Oregon News & Analysis

  • 9th Circuit says claims adjusters may pursue overtime class action

    Many viewed the U.S. Supreme Court's 2011 decision in Wal-Mart Stores, Inc. v. Dukes as a death knell for employee class actions. But as we have since learned, courts continue to approve class action treatment in certain circumstances. One example is a recent ruling of the U.S. 9th Circuit Court of Appeals (whose rulings apply to all Oregon employers) permitting Allstate claims adjusters to pursue overtime claims under California law.

  • Oregon court allows workers' comp benefits for state-funded home healthcare worker

    The Oregon Court of Appeals recently concluded that a state-funded home healthcare worker could receive workers' compensation benefits for an injury that occurred while performing work that was not funded by the state.

  • Federal appeals courts have conflicting views on ACA exchange subsidies

    Since the Affordable Care Act (ACA) became law in 2010, there have been a variety of judicial challenges to it, and it appears the court system isn't finished with the law yet. In fact, the ACA has seen a lot of court action this year.

  • Certain employers may have posting requirements under antitrafficking laws

    Amid efforts to counter human trafficking and support its victims, state and federal legislators have introduced and passed a variety of laws addressing human exploitation and trafficking. As a result, employers in some businesses—primarily those involving transportation, lodging, the sale and consumption of alcohol, and adult- oriented entertainment—may have additional workplace notice and posting requirements.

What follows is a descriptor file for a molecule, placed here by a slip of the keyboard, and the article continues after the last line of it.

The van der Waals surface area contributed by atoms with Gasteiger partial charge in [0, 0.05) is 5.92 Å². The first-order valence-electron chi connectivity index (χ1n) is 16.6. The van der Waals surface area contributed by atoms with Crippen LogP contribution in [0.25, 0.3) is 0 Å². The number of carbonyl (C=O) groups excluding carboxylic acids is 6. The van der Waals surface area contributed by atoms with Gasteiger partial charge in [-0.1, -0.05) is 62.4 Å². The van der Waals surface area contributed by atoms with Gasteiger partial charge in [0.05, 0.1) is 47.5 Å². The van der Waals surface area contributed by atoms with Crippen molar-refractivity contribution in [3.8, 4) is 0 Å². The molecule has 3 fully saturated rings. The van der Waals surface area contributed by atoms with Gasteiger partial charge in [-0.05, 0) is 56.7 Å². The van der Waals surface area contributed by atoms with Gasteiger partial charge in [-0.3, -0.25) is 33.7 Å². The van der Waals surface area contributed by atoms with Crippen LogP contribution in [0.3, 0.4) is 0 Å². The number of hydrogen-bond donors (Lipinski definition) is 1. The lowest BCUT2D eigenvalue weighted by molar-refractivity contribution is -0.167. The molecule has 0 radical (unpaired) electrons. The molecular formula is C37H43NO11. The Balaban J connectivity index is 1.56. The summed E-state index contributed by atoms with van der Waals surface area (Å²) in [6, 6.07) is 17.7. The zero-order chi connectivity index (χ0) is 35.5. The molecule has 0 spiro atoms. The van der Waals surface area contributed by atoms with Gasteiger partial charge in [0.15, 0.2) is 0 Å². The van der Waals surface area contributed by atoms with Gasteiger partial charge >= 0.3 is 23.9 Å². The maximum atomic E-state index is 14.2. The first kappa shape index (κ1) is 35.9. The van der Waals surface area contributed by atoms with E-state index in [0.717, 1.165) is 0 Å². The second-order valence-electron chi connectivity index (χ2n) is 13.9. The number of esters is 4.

• 'Third world' comment doesn't make national origin discrimination claim

    An Egyptian dentist enrolled in a graduate program in the United States was offended when a professor described her work on a patient as "third world dentistry." When the dentist failed to complete the program, she sued, claiming national origin discrimination. The 9th Circuit recently reviewed the case and concluded that the comment—however insensitive—didn't amount to a violation.

  • Minimum wages in the Northwest to increase